WorldWideScience

Sample records for ammonia positron emission

  1. Positron emission tomography of hepatic first-pass metabolism of ammonia in pig

    DEFF Research Database (Denmark)

    Keiding, S; Munk, O L; Roelsgaard, K;

    2001-01-01

    pigs were given positron-labelled ammonia, (13)NH(3), into the portal vein and into the vena cava as successive 2-min infusions followed by 22-min dynamic liver scanning. Vena cava infusion data were used to account for recirculation of tracer and metabolites following the portal vein infusion...

  2. [¹³N]Ammonia positron emission tomographic/computed tomographic imaging targeting glutamine synthetase expression in prostate cancer.

    Science.gov (United States)

    Shi, Xinchong; Zhang, Xiangsong; Yi, Chang; Liu, Yubo; He, Qiao

    2014-01-01

    The purpose of this study was to investigate the expression of glutamine synthetase (GS) in prostate cancer (PCa) and the utility of [¹³N]ammonia positron emission tomography/computed tomography (PET/CT) in the imaging of PCa. The uptake ratio of [¹³N]ammonia and the expression of GS in PC3 and DU145 cells was measured. Thirty-four patients with suspected PCa underwent [¹³N]ammonia PET/CT imaging, and immunohistochemistry staining of GS was performed. The uptake of [¹³N]ammonia in PC3 and DU145 cells elevated along with the decrease in glutamine in medium. The expression of GS messenger ribonucleic acid and protein also increased when glutamine was deprived. In biopsy samples, the GS expression scores were significantly higher in PCa tissue than in benign tissues (p glutamine. GS is the main reason for the uptake of [¹³N]ammonia, and [¹³N]ammonia is a useful tracer for PCa imaging.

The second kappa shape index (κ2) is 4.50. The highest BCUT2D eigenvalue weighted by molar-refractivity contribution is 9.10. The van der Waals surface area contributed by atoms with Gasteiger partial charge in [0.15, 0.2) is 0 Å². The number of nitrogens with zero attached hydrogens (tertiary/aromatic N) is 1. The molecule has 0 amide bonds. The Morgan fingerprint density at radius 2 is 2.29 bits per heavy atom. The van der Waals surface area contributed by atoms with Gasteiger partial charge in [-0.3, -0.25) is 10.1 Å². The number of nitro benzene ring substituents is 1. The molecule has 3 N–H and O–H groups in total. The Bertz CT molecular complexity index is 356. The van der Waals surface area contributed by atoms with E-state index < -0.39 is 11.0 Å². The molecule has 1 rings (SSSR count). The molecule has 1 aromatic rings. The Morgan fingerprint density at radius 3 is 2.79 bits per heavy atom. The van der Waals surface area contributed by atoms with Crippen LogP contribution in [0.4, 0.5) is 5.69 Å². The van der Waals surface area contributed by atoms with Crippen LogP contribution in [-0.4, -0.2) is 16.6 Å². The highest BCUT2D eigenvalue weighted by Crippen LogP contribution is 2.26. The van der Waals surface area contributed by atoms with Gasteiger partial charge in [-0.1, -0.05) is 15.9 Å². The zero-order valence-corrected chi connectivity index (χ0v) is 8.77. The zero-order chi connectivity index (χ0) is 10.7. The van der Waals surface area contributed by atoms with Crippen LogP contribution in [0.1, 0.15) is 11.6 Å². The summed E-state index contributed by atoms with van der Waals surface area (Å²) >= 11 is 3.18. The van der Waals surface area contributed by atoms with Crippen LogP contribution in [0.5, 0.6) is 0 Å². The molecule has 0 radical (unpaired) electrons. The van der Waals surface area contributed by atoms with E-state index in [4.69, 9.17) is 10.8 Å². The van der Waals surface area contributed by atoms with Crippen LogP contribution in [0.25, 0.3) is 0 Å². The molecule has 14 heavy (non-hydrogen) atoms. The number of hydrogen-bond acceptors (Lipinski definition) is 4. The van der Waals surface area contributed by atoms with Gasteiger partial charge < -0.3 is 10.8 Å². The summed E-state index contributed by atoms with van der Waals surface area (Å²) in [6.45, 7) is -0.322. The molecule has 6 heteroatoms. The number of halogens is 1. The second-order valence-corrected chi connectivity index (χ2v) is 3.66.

3. N-13 ammonia for the noninvasive evaluation of myocardial blood flow by positron emission computed tomography

    Energy Technology Data Exchange (ETDEWEB)

    Schelbert, H.R.; Phelps, M.E.

    1979-01-01

    The kinetics and characteristics of nitrogen-13 labelled ammonia as an indicator of blood flow in the myocardium were evaluated in open-chest dogs. Its utility as an imaging agent was tested in animals and man. (PSB)

  4. Impaired myocardial blood flow reserve in subjects with metabolic syndrome analyzed using positron emission tomography and N-13 labeled ammonia

    Energy Technology Data Exchange (ETDEWEB)

    Teragawa, Hiroki; Kihara, Yasuki [Hiroshima University Graduate School of Biomedical Sciences, Department of Cardiovascular Medicine, Hiroshima (Japan); Morita, Koichi; Tamaki, Nagara [Hokkaido University Graduate School of Medicine, Department of Nuclear Medicine, Sapporo (Japan); Shishido, Hiroki; Otsuka, Nobuaki; Hirokawa, Yutaka [Hiroshima Heiwa Clinic, Hiroshima (Japan); Chayama, Kazuaki [Hiroshima University Graduate School of Biomedical Sciences, Department of Molecular Science and Medicine, Hiroshima (Japan)

    2010-02-15